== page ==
Texas BBQ, Small Town to Downtown by Wyatt McSpadden is as much a testament to changes in photography as it is to changes in the Texas barbecue scene.
One photo in the new book due out soon illustrates both. It’s a full-page shot of Leonard Botello IV, pit master at Truth Barbecue, sprinkling rub on briskets. Light reflects off the spices, gliding in gentle curves to the meat.
“I bet I shot maybe 400 frames to get that,” McSpadden said recently as he gave Posse co-founder Chris Wilkins and me a preview of the book. “It just wasn’t quite right. The framing wasn’t what I wanted.”
So, he kept shooting.
McSpadden used digital cameras (Nikon D700, D800 and D750) on his new book. He used a medium format film camera (Mamiya RZ67) with a tripod on his earlier book, Texas BBQ, published in 2009. The frame size then was 2 3/4 inches by 2 1/4 inches. He got nine frames to a roll of film and shot in both black & white and color, using two different film speeds — fast and slow — for each.
“I had to pay for processing,” he said, “so I was careful how much I shot.”
He estimates that he made nearly as many exposures to get that one shot of Botello as he did total for the first book.
“I couldn’t have done that on film,” McSpadden said of the dancing spices.
Botello and Truth also are an example of the second change, the spread of excellent Texas barbecue from small towns like Lockhart, Llano, Luling, Smithville and Taylor to the big cities, Austin, Dallas, San Antonio and Houston. Truth started in Brenham and is opening a new place in Houston.
McSpadden’s first book, Texas BBQ, included 89 photos over 160 pages; the second 100 photos over the same number of pages. The new book has a forward by Aaron Franklin and an essay by Daniel Vaughn, barbecue editor of Texas Monthly.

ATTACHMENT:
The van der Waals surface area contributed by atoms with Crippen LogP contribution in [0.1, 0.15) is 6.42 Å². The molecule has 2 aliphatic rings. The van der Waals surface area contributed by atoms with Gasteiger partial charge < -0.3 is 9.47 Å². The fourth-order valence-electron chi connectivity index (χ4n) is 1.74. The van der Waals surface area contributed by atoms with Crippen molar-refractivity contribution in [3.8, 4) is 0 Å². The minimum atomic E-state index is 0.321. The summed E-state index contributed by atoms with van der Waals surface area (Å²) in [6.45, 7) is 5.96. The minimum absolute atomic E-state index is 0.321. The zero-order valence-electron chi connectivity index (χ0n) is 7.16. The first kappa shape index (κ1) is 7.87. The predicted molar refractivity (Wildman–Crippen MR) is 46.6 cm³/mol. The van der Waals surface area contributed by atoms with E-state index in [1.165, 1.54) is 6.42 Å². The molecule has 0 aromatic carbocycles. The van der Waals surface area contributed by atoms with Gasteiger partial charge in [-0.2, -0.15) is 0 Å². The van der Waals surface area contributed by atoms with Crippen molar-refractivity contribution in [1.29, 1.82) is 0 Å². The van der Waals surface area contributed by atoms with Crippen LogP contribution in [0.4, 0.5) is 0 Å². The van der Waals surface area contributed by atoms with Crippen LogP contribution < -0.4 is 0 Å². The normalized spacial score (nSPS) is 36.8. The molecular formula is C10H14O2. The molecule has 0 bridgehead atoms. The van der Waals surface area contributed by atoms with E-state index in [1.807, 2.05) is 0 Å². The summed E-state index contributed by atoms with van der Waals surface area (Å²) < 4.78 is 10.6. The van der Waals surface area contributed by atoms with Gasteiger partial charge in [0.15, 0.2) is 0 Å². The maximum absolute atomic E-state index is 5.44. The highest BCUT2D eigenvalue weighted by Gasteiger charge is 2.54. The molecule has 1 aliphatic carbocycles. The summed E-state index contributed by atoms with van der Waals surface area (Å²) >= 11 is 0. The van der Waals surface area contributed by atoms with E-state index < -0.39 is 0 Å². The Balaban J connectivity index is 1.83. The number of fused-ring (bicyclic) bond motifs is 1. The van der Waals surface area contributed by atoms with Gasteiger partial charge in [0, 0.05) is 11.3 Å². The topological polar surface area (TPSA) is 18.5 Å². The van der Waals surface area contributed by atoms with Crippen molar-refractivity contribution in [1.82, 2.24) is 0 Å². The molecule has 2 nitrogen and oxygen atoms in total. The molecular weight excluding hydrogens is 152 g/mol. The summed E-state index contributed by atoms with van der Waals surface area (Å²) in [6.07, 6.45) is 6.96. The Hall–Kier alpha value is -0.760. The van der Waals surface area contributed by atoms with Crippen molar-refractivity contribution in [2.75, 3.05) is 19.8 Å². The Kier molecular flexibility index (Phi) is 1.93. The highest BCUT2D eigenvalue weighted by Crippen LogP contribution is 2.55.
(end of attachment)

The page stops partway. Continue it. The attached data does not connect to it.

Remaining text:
The publisher, University of Texas Press, is the same for both, as is the designer, Nancy McMillen, McSpadden’s wife.
“Part of the beauty of the books was working with my wife who I believe is a genius designer,” he said.
As for his favorite places to make barbecue photographs, McSpadden said he remains partial to Snow’s in Lexington. “It’s such a great place, the mixture of sunlight and smoke,” he said. And, Kreuz Market in Lockhart. “The pit room there is like a cathedral,” he said.
“For me, barbecue is a personal and emotional thing,” McSpadden added.
As we talked and looked at an advance copy of the new book during a meal at Brotherton’s Black Iron Barbecue in Pflugerville, Wilkins, an excellent photographer himself, took photos of McSpadden.
“Do you know how intimidating it is shooting The Godfather of barbecue photography,” Wilkins said, making a statement rather than asking a question.
Godfather is right. And this new Wyatt McSpadden book belongs in a barbecue lover’s library right next to the first.